Ireland has been chosen by biomanufacturing company WuXi Biologics as it seeks to establish a foothold in Europe for its first manufacturing site outside of China. At a 26-hectare campus adjacent to the M1 motorway, it will employ 400 people in what is currently an IDA greenfield site at Mullagharlin, Dundalk.
The company will establish a 325m biologics drug substance manufacturing facility and chief executive officer Dr Chris Chen said: “We want to build a global manufacturing network and this is the start.” Wuxi Biologics’ decision that it was planning to develop a manufacturing facility at Mullagharlin near Dundalk was hailed as a victory for the border county yesterday.
The company develops and manufactures drugs from biological sources. It is part of Wuxi Apptec group, founded by Ge Li. The group is involved in pharmaceutical and technical businesses, and employs more than 18,000 people worldwide.
The 26-hectare plant in Dundalk is being built on an IDA greenfield site. It will be Wuxi’s first outside of China, and is expected to employ 700 during construction and 400 when complete.
Chris Chen, chief executive of Wuxi Biologics said that the company was excited about its first international site, which will give it a foothold in Europe.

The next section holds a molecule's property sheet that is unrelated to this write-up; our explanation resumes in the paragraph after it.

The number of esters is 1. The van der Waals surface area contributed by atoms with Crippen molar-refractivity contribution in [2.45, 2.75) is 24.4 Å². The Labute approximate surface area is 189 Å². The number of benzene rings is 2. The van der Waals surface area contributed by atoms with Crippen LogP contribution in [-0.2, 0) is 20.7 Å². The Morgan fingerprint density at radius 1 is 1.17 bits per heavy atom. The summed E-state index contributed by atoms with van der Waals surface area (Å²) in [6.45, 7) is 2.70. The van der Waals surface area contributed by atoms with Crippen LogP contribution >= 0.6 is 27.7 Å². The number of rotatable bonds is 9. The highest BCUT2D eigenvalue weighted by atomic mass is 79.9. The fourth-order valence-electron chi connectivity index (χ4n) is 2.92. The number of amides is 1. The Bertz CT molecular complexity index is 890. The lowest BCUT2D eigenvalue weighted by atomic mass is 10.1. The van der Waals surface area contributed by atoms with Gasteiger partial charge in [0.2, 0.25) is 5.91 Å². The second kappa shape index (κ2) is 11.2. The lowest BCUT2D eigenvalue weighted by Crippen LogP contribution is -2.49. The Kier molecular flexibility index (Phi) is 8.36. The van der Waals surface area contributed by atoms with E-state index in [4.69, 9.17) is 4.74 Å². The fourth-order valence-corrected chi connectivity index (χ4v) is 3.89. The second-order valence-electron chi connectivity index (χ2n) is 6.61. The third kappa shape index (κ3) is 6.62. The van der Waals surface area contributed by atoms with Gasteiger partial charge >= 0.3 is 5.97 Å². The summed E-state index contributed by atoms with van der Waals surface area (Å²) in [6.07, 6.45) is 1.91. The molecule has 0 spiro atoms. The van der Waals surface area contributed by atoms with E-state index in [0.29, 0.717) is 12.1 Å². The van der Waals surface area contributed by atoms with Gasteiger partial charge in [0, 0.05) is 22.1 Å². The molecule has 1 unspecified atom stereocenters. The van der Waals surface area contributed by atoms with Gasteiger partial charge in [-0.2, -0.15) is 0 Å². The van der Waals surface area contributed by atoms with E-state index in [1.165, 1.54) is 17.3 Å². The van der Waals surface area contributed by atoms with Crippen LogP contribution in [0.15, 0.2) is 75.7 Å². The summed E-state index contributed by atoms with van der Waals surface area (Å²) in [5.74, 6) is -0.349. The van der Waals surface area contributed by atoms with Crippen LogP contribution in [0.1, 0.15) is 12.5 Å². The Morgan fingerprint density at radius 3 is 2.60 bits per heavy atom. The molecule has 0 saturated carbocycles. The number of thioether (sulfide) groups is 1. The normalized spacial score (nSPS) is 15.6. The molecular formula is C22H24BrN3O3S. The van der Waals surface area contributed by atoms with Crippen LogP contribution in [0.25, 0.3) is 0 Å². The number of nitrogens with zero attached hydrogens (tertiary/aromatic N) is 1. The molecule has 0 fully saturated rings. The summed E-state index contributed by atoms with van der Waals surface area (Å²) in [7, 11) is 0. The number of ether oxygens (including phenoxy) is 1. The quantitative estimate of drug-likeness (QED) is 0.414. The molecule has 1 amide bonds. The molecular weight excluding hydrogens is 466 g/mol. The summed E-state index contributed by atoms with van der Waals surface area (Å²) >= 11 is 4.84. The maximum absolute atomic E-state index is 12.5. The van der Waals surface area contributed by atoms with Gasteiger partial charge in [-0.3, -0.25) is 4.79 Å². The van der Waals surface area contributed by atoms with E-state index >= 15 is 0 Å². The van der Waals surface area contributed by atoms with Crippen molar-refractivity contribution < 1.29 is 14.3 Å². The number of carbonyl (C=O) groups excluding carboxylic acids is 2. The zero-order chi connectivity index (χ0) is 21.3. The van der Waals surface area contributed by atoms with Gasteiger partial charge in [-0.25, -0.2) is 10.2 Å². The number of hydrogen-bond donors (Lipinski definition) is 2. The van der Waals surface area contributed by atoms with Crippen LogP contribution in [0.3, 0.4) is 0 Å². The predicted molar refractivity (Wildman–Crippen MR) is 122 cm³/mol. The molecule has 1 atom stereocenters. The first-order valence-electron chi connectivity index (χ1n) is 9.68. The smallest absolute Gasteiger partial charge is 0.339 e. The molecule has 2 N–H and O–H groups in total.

“This is the start and a critical part of our global biomanufacturing network to ensure that biologics are manufactured to the highest quality,” he said. “We are committed to Ireland and will work with all local partners to build this next generation biomanufacturing facility.”
Martin Shanahan, chief executive of the IDA, said that the investment decision marks a significant win both for Ireland and for the region.
He added that Wuxi Biologics “is a strong addition to Ireland’s growing cluster of next-generation biopharmaceutical companies”, and added that its presence here would likely help attract other similar businesses.
“The company has shown great commitment to Ireland with this project which represents an investment of ¤325 million,” he said.
Leo Varadkar said that the investment marked “the start of something special” which would lead to the creation of a “factory of the future” in the border county. “It’s the first sizable greenfield project from China in the pharma sector and I am delighted to see it located in Dundalk,” the taoiseach said.
“It’s also the latest in a number of investments in this town which has become a hub for a range of sectors [and hosts] National Pen, Paypal and Xerox, to name just a few.”
Meanwhile more than 100 jobs will be created as PCI Pharma Services launches its new contained packaging facility in Co Louth. The primary and secondary packaging of highly potent products will be carried out at the site in Drogheda.
PCI’s new facility will lead to more than 70 new jobs over the next five years. Since the pharmaceutical outsourcing services provider’s acquisition of Millmount Healthcare in 2017, the team has expanded by around 30 people.
A further 50 new jobs will be created at PCI’s facility in Stamullen, Co. Meath.